In an unusually candid editorial in the NEJM, Longo and Drazen say that data sharing may be problematic because some researchers fear that the data could be used to by others to disprove their results. The editors predicted a new class of researchers who use data created by other researchers without ever taking the trouble to generate data themselves – research parasites.
With this editorial, the NEJM has firmly established itself as descriptive (the way the world is), rather than normative (the way the world ought to be). I, for one, find this move rather refreshing. I have been pumped to a diabetic state by the saccharine naivety of the hopey-changey, “we need this and that” brigade. The editors merely said what some researchers secretly think, and how many actually behave.
Once, I asked the PI of an RCT a specific question about outcomes. I received a reply within seconds. The PI sent me a pdf of the data. The email ended with that banal academic signature “Best, MD.”
I was flattered by the promptness of her response – many PIs who publish in high impact journals don’t bother replying. Then I discovered she sent me the supplementary appendix, which was also available online. Unsurprisingly, my question was not answered. But it was not supposed to be answered. The unpublished data, which included the answer to my question, was going to be used by the PI for more papers in high impact journals, as it should be.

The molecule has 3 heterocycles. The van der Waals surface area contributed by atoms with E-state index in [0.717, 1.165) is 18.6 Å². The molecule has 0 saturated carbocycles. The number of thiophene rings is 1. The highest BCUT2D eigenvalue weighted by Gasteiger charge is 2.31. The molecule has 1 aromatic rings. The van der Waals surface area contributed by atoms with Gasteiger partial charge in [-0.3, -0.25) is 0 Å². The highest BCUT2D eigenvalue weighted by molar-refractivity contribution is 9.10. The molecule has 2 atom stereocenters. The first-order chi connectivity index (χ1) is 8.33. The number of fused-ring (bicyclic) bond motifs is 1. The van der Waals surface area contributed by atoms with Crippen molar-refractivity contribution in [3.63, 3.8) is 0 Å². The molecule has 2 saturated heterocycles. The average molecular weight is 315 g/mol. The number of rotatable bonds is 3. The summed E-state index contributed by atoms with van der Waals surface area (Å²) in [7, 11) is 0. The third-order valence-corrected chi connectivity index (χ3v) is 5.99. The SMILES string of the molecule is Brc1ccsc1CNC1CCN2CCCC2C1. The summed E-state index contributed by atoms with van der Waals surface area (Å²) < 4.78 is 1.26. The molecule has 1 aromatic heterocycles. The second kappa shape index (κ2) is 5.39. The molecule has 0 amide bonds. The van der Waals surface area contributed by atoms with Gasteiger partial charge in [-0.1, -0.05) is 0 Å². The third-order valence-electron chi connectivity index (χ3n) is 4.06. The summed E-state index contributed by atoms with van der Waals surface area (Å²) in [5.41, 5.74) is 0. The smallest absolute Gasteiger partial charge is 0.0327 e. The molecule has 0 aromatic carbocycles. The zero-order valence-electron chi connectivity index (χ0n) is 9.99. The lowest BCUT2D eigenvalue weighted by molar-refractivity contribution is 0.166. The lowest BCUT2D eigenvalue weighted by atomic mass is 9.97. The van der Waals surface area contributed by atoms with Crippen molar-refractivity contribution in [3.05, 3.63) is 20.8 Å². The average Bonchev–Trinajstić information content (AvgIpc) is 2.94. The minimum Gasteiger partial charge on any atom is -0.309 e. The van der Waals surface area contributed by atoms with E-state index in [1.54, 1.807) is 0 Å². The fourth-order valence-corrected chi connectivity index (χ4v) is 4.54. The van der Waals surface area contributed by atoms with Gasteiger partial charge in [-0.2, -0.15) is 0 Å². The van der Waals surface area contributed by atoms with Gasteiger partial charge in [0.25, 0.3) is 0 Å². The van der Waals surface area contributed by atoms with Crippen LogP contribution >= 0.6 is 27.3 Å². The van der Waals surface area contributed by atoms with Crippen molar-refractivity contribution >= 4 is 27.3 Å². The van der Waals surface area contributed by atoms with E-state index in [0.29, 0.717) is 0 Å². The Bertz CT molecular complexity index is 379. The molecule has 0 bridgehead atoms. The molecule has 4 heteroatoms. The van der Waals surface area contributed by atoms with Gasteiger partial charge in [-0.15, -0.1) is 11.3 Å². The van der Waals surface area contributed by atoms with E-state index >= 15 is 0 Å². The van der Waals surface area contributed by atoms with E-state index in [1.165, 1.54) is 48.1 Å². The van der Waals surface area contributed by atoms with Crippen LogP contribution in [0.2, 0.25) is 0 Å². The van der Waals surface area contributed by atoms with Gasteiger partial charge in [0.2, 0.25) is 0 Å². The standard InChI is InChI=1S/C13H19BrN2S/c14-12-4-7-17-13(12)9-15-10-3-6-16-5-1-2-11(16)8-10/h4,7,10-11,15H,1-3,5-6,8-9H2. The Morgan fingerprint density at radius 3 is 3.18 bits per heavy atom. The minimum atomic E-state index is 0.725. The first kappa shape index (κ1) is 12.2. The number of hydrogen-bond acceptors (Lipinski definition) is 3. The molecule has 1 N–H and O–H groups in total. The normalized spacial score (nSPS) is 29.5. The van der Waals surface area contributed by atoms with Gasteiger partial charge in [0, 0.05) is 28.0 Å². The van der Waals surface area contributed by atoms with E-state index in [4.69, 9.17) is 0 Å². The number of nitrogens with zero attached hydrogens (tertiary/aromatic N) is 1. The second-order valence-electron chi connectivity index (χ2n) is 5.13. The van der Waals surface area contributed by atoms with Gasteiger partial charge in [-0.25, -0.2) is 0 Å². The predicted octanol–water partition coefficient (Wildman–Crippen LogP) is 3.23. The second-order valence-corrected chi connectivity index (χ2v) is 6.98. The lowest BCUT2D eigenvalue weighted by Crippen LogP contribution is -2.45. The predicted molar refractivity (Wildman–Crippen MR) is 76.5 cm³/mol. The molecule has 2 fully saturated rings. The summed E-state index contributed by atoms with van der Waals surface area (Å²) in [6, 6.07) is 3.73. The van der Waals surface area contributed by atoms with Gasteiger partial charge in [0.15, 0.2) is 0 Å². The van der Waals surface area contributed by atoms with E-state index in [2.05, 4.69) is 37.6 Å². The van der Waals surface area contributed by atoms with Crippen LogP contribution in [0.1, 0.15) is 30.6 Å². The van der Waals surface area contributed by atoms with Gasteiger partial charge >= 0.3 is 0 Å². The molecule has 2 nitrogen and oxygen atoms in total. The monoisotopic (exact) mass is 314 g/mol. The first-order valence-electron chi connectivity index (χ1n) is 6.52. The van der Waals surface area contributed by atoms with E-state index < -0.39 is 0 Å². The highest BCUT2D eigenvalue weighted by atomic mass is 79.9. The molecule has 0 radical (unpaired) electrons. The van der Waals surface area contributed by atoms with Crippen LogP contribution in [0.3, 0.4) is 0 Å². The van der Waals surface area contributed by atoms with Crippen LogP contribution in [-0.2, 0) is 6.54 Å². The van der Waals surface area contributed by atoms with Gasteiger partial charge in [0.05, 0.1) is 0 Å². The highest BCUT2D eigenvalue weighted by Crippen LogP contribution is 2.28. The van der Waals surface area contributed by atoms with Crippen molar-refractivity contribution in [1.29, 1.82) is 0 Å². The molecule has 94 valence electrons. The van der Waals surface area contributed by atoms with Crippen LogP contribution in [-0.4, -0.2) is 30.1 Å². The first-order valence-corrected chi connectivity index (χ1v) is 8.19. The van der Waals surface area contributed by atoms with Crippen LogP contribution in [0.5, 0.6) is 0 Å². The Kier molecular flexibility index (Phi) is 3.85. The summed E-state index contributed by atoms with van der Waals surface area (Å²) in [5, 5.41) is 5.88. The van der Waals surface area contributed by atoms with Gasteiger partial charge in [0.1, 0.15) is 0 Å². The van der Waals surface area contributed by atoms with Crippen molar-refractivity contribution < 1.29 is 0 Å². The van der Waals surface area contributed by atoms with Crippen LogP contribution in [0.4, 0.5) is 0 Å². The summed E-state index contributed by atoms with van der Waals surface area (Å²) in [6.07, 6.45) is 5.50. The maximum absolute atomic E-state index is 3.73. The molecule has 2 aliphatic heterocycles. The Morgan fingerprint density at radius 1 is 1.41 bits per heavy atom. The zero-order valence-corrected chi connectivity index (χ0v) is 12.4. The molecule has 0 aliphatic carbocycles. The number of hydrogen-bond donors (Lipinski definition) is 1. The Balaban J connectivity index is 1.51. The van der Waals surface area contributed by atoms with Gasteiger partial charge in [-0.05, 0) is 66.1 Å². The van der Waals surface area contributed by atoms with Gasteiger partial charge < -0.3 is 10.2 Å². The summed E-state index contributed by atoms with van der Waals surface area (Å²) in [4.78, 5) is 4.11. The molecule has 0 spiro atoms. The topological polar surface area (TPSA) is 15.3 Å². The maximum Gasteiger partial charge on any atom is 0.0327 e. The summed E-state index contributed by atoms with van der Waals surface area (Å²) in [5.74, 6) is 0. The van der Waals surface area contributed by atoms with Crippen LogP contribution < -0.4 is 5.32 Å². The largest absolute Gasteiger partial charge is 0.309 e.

Another time I asked an economist to share an economic model of a technology, which I did not believe was as cost-effective as he said it was. After a few evasive responses, when it became apparent that I was not getting the message through my thick skull, he replied, “sorry I can’t show you my model. I spent my PhD developing it.” If he thought that I was a data parasite gagging to prove him wrong he was, to put it plainly, spot on.
Karl Popper, the philosopher of science, said that what tells science apart from astrology is that science is falsifiable – if it can’t be disproven it’s not science. Replication, the key to progress in physical sciences, is medical science’s Achilles’ heel.
We should dwell a bit longer on the hard sciences because they are instructive. No body had to do a meta-analysis of experimental evidence of the presence of ether (the mysterious substance believed to conduct gravity). Why? Because ether either exists or doesn’t exist, and it doesn’t exist. Since Michelson-Morley’s famous failed attempt to show the presence of ether, several physicists have tried, and failed.
There is no meta-analysis of experiments of possible curvature of space-time with I2 to measure the heterogeneity of sample size. Arthur Eddington showed that gravity bent space-time, during a solar eclipse, and several others have, since, verified Einstein’s theories. Publication bias is not an issue in physics.
While physicists seek truth which uncovers the mysteries of the universe, the objective truth in medical sciences is settling petty quibbles probabilistically, such as:
Should we give 150 mg or 75 mg of aspirin after a myocardial infarction?
Do patient-centered ward rounds improve outcomes?